I was recently reading this article about 6 websites that allow you create your own cartoons online. I was saddened that one of my favorite websites didn’t make the cut (though it likely didn’t make the cut because it isn’t free. The websites in that article are all fantastic alternatives if your school board isn’t able to fund purchasing bitstrips).

Bitstrips for schools is an absolutely amazing website that has enhanced my lessons in almost all subject areas. Once you’re registered, you can add students to your class and have them create their own avatars within the website. Once the students are added and avatars are created students are free to create their own comics using any of the avatars in the class along with a vast collection of props, characters, and backgrounds.

The technology: Bitstrips for Schools

My impression:

I have used this program with students of all ages, and it’s easy enough for very young students, but diverse enough that high school students enjoy it too. I have never had a student tell me that they didn’t enjoy working with bitstrips- there is nothing like having your students creating a good quality product when it’s not even an assignment.

There’s very little I can think of about this program that’s negative, but there are a few criticisms that I have after working on the program with my classes. The character creation is somewhat limited, and it can sometimes take awhile to create a comic that looks the way you want it to. Students who are perfectionists (or who like to goof off) can spend hours messing around in the program, trying to get it to do exactly what they want. While I normally applaud this kind of determination in my students, it can be frustrating when you have an assignment deadline looming and all they want to do is make sure their character’s hands are posed exactly the way they want them to be : ) .

Possible uses in the classroom/ Lesson ideas:

One thing that I love about this program is that there are hundreds of activities and assignments that you can use with your students built into the websites. The majority of these assignments have been created by teachers for their own classes. Best of all: they’re searchable by grade and subject. I’ve used this feature a few times when I was in a pinch to create an assignment and didn’t have time to be creative on my own.


Creating a character

An example of what a finished class looks like.

Example of a finished comic.

Where can I learn more?

On twitter @bitstrips4school

Or their blog

Rating: 4 stars

Sign up for a free 30 day trial! If you like it, convince a colleague or two to give it a try as well. Having your district pay for a subscription to bitstrips is the cheapest way to activate an account. Individual teachers pay $9.95 a month, and school districts pay $1.50 per student per year.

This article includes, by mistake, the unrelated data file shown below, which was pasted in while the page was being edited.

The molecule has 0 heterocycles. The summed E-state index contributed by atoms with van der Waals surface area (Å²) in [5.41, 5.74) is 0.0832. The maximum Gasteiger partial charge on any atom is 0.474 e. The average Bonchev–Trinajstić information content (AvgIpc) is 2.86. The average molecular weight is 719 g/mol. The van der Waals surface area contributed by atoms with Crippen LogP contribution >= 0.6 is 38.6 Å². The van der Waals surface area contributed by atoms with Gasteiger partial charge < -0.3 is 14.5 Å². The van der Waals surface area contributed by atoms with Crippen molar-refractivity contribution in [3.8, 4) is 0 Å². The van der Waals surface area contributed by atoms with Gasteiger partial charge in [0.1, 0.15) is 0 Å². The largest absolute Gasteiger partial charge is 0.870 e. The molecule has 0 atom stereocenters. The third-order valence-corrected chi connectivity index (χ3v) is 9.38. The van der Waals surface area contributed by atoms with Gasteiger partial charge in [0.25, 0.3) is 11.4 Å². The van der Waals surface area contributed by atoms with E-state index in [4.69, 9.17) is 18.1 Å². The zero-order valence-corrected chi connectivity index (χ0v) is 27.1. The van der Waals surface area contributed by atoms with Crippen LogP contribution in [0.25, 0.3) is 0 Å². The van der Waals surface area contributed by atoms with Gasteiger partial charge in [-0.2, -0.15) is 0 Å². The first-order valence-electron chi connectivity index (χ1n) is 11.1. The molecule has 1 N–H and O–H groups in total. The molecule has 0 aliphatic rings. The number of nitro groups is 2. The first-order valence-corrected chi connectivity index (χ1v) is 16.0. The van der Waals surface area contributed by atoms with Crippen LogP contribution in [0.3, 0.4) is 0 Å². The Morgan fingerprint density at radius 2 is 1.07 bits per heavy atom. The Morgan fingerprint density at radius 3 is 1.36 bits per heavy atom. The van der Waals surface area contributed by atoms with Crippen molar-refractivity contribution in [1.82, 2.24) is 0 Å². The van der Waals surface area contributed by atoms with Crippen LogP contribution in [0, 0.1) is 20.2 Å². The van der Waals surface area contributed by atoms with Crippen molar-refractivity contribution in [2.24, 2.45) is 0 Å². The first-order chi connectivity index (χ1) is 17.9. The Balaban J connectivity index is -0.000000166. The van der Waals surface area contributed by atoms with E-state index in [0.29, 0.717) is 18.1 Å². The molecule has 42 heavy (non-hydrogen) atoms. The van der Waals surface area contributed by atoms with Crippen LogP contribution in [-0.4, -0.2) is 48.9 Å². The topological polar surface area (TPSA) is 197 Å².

I came across this video the other day while looking for videos on Google Earth. I had never seen it before, but it certainly made me stop and think. The message is clear: if you’re a teacher who is unprepared to teach using computers and the internet, make way for someone who is.

Is it true that computers and the internet are so vital? The authors of this article, along with countless others, would have you believe that it isn’t.

In my experience there seems to be two schools of thought on teachers and technology. You are either adamantly and passionately involved in trying to integrate technology wherever possible and appropriate, or you brush off the importance of technology in the classroom.  There seems to be very little room for compromise.

To me, the answer is glaringly obvious. I think there needs to be a middle ground on this debate. I am a huge advocate of using the internet in schools wherever possible, or I wouldn’t be writing this blog in the first place. Technology IS important, since it is such an integral part of our daily lives. Will it solve all the problems of our education system? No way. Technology should be used to enhance lessons and assignments, to reach out to students by demonstrating that we are living in their world, but it is not our savior.

The teacher is the really important part of this equation. The teacher has to be the one to use technology effectively in their classroom while not getting lost in it. All too often I have seen a teacher, inexperienced in using web 2.0 in their classroom, ambling overzealously into a lesson using some technology that they don’t fully understand just to say their lessons are up-to-date. It seems to me that this is just as damaging (if not more so), than not using technology in the first place.

A vision of K-12 students today

This video says something we all know: teachers need to respond to the needs of our students in our ever-changing society. Unfortunately, we don’t live in an ideal world where technology is always readily available.

If you’re reading this I can only assume that, like me, you want to integrate more technology in your daily teaching. Let’s face it: that’s not as easy as it sounds. If your school is anything like mine, there are days when it’s difficult to get your students in the computer lab. As time goes on I realize more and more that I have to get creative if I want to integrate the 21st century into my lessons.